Montreal·Video

Quebec announces yet another change to outdoor masking rules

Premier François Legault says Quebecers no longer have to wear masks when doing sporting activities with people from different households, as long as physical distancing can be maintained. He also stipulated that couples who don't live together no longer have to wear a mask when spending time with each other outside.

'If you're not sure, wear the mask,' Premier Legault tells Quebecers after flip-flopping on guidelines

Some of the new mask rules appeared to be only irregularly followed last weekend, when parks across Montreal were jammed with people thanks to record-high temperatures. (Graham Hughes/The Canadian Press)

After a week of confusion, criticism and low levels of adherence, Premier François Legault has, once again, changed the rules for when masks must be worn outside in Quebec's orange and red zones.

In a Facebook post Wednesday, Legault said Quebecers no longer have to wear masks when doing sporting activities with people from different households, as long as physical distancing can be maintained.

He also stipulated that couples who don't live together no longer have to wear a mask when spending time with each other outside.

Last Tuesday, Quebec announced in a late evening new release that, for the first time in the pandemic, masks would be obligatory outdoors in certain circumstances, including when groups from different households are close together.

That measure appeared to be only irregularly followed last weekend, when parks across Montreal were jammed with people thanks to record-high temperatures.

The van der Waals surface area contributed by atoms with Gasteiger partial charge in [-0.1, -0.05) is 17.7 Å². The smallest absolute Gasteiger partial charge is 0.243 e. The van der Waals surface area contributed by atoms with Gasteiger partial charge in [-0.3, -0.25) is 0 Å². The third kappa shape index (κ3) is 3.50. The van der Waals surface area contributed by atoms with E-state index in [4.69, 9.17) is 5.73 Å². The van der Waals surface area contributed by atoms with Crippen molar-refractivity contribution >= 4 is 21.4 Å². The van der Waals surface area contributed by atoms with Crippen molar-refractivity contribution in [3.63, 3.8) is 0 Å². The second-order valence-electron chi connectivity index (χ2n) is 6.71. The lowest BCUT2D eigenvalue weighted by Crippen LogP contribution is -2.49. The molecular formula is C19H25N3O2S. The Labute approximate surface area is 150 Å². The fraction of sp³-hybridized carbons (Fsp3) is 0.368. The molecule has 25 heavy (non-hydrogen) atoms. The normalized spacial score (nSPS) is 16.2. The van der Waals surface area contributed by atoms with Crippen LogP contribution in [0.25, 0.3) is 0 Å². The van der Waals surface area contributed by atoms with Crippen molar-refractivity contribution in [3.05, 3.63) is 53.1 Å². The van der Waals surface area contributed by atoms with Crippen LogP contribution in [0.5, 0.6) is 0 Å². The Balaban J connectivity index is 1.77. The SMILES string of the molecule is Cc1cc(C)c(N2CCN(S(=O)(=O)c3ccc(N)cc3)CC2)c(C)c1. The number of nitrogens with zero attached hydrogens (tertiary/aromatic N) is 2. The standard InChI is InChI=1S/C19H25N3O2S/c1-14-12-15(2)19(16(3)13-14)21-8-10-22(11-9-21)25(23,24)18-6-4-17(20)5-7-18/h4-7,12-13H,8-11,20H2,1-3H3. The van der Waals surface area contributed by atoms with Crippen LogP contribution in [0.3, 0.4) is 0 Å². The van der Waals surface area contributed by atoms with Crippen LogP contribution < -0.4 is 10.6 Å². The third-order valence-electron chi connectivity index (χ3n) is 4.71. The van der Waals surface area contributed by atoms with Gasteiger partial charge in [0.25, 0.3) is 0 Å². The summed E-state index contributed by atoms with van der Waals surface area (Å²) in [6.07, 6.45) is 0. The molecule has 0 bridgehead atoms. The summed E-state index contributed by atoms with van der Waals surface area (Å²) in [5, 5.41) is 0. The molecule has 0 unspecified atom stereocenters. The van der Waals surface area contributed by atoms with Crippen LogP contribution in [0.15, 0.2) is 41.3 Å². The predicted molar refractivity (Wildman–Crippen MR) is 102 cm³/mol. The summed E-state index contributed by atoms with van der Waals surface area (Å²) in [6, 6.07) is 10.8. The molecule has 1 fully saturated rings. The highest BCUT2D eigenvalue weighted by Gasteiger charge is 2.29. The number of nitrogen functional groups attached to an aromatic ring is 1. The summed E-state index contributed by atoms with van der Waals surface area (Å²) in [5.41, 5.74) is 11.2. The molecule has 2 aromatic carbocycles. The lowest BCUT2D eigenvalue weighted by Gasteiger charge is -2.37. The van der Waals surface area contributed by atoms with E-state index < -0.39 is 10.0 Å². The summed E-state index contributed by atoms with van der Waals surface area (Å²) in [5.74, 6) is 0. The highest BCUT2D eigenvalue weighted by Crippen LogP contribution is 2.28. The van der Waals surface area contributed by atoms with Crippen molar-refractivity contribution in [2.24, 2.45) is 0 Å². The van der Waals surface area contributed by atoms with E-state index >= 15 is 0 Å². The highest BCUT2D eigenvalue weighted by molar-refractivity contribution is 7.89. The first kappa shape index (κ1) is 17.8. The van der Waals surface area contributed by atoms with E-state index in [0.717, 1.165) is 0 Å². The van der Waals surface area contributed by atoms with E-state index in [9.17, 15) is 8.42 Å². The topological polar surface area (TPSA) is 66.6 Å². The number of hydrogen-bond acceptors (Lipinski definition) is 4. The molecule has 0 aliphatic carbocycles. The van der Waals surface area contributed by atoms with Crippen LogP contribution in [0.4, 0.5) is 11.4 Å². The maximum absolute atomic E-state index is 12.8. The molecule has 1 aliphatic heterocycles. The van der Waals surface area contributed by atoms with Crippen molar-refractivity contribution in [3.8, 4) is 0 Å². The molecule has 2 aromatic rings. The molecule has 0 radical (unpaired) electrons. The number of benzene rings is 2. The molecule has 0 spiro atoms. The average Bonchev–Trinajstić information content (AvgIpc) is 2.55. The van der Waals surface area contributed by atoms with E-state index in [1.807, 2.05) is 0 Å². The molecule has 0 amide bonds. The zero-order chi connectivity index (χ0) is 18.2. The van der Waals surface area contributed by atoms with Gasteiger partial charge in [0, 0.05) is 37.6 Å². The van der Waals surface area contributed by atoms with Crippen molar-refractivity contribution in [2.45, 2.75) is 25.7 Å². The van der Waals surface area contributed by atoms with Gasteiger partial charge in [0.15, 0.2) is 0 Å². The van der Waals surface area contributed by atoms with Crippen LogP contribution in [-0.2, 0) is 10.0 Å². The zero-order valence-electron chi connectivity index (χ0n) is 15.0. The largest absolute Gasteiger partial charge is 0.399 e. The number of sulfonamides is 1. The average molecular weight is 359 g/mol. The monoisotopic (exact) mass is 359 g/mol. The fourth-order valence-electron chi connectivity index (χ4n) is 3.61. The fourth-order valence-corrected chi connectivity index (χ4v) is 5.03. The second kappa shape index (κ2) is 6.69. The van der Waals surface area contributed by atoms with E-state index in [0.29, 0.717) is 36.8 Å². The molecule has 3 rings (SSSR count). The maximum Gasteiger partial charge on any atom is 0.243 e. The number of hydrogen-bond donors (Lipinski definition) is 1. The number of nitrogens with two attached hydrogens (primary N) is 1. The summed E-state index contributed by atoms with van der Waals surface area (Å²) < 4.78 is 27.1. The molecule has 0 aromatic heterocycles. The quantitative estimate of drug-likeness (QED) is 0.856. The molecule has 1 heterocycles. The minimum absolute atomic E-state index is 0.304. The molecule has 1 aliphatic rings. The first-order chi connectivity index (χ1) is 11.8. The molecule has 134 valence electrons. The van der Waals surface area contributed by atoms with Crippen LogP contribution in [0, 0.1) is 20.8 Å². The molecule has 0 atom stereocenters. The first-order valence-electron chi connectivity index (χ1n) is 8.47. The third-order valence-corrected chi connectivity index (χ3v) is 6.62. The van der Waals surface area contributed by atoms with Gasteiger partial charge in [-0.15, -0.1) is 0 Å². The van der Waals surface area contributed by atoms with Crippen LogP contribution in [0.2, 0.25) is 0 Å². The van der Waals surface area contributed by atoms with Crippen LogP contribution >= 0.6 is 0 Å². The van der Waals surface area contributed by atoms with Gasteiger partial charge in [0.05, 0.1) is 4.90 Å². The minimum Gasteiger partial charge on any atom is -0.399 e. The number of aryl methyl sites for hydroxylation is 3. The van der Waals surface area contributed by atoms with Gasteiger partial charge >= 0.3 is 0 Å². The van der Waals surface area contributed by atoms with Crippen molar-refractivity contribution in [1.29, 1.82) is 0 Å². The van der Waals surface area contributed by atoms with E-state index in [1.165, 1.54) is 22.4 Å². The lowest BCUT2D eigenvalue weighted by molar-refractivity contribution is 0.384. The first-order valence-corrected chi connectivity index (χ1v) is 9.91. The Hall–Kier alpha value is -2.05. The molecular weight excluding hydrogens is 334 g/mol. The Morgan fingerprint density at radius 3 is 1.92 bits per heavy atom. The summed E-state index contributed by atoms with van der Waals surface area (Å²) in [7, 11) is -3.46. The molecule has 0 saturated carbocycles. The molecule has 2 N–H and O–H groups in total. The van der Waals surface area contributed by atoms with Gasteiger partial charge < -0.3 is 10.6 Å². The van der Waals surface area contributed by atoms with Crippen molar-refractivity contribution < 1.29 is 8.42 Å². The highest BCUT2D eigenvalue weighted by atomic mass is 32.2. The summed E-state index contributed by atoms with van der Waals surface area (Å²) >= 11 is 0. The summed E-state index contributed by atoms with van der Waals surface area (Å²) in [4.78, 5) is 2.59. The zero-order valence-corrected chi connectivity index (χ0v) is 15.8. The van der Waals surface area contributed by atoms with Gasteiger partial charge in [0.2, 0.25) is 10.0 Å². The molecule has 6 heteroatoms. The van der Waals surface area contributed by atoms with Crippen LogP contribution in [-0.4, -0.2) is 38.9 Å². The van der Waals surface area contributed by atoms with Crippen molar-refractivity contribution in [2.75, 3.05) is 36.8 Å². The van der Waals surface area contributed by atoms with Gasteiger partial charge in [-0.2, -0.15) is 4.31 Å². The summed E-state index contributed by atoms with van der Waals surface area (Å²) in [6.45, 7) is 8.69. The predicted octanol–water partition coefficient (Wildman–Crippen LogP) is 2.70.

The rules have been tweaked repeatedly since they were first announced last week.

The Health Ministry initially said masks would be mandatory when groups of two or more gathered outside in close proximity. Then the ministry said it would only be applied when three or more were together. By Monday, it was back to two people.

'The goal of the measure is to prevent transmission of the virus when people of different addresses are closer than two metres apart,' Premier François Legault said in a Facebook post Wednesday. (Paul Chiasson/The Canadian Press)

On Monday, the ministry informed reporters that even couples, if the partners lived in different residences, would have to wear masks when, for example, sitting in a park. However, if they were inside, they would not be required to mask up.

That clarification brought scorn from opposition parties.

"You have the right to French-kiss your partner at home at night, but if you want to take a walk during the day, you have to wear a mask," Québec Solidaire's Gabriel Nadeau-Dubois said earlier on Wednesday.

"I have trouble understanding this directive."

After the latest change was announced, Liberal Leader Dominique Anglade said the confusion illustrated a recurring problem with the government's public health messaging.

"They should have taken the time in the press conference to explain the situation regarding masks. And because they didn't, they've had to go back and revisit the decision," Anglade said.

WATCH | The premier says he doesn't believe mask rule changes hurt his credibility

Legault defends changing mask rules, says he's doing his best

CBC News Montreal

2 months ago
1:13
Premier said his government is trying to make adjustments quickly to adapt to the evolving COVID-19 situation. 1:13

Paul St-Pierre Plamondon, the Parti Québécois's leader, was dismayed Legault resorted to his Facebook account to reveal the change, as opposed to addressing reporters.

"They used Facebook to avoid journalists. That's not acceptable in a democracy," Plamondon said.

On Thursday, Legault met with reporters in Quebec City and said he felt a Facebook post was the best way to clear things up quickly.

"I didn't have a news conference planned for yesterday. I had the choice to wait until this morning to tell you everything, or publish a message first on social media, and then answer your questions this morning," Legault said.

The premier acknowledged that the hazy and ever-changing rules were causing confusion, but he also doesn't believe that will affect the public's willingness to follow them.

"I think the majority of Quebecers understand. It's a question of common sense," he said. 

"I just want to tell Quebecers, If you're not sure, wear the mask. Be careful."

 

With files from Cathy Senay at the National Assembly

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